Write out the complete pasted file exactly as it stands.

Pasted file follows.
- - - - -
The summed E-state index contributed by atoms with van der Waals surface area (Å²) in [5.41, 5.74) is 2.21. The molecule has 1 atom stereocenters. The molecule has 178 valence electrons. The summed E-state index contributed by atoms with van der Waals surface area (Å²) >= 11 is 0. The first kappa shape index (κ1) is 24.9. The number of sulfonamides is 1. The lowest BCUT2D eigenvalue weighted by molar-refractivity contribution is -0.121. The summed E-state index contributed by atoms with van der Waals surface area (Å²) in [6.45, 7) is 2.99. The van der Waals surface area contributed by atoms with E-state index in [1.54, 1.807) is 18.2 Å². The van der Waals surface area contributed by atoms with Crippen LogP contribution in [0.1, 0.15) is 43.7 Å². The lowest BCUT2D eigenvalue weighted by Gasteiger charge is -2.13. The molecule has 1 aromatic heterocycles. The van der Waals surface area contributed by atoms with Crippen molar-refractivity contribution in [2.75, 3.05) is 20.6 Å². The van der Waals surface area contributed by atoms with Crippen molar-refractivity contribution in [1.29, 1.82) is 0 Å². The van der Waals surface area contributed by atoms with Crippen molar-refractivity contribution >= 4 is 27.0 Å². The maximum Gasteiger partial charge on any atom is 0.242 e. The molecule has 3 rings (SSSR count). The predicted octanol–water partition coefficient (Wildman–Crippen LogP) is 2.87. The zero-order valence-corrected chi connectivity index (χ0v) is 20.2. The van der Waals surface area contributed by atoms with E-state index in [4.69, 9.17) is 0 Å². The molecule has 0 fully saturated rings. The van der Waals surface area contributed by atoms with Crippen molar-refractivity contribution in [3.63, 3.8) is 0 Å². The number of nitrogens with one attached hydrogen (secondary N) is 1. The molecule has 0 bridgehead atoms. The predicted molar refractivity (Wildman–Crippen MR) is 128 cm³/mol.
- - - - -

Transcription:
The summed E-state index contributed by atoms with van der Waals surface area (Å²) in [5.41, 5.74) is 2.21. The molecule has 1 atom stereocenters. The molecule has 178 valence electrons. The summed E-state index contributed by atoms with van der Waals surface area (Å²) >= 11 is 0. The first kappa shape index (κ1) is 24.9. The number of sulfonamides is 1. The lowest BCUT2D eigenvalue weighted by molar-refractivity contribution is -0.121. The summed E-state index contributed by atoms with van der Waals surface area (Å²) in [6.45, 7) is 2.99. The van der Waals surface area contributed by atoms with E-state index in [1.54, 1.807) is 18.2 Å². The van der Waals surface area contributed by atoms with Crippen LogP contribution in [0.1, 0.15) is 43.7 Å². The lowest BCUT2D eigenvalue weighted by Gasteiger charge is -2.13. The molecule has 1 aromatic heterocycles. The van der Waals surface area contributed by atoms with Crippen molar-refractivity contribution in [2.75, 3.05) is 20.6 Å². The van der Waals surface area contributed by atoms with Crippen molar-refractivity contribution in [1.29, 1.82) is 0 Å². The van der Waals surface area contributed by atoms with Crippen molar-refractivity contribution >= 4 is 27.0 Å². The maximum Gasteiger partial charge on any atom is 0.242 e. The molecule has 3 rings (SSSR count). The predicted octanol–water partition coefficient (Wildman–Crippen LogP) is 2.87. The zero-order valence-corrected chi connectivity index (χ0v) is 20.2. The van der Waals surface area contributed by atoms with E-state index in [4.69, 9.17) is 0 Å². The molecule has 0 fully saturated rings. The van der Waals surface area contributed by atoms with Crippen molar-refractivity contribution in [3.63, 3.8) is 0 Å². The number of nitrogens with one attached hydrogen (secondary N) is 1. The molecule has 0 bridgehead atoms. The predicted molar refractivity (Wildman–Crippen MR) is 128 cm³/mol.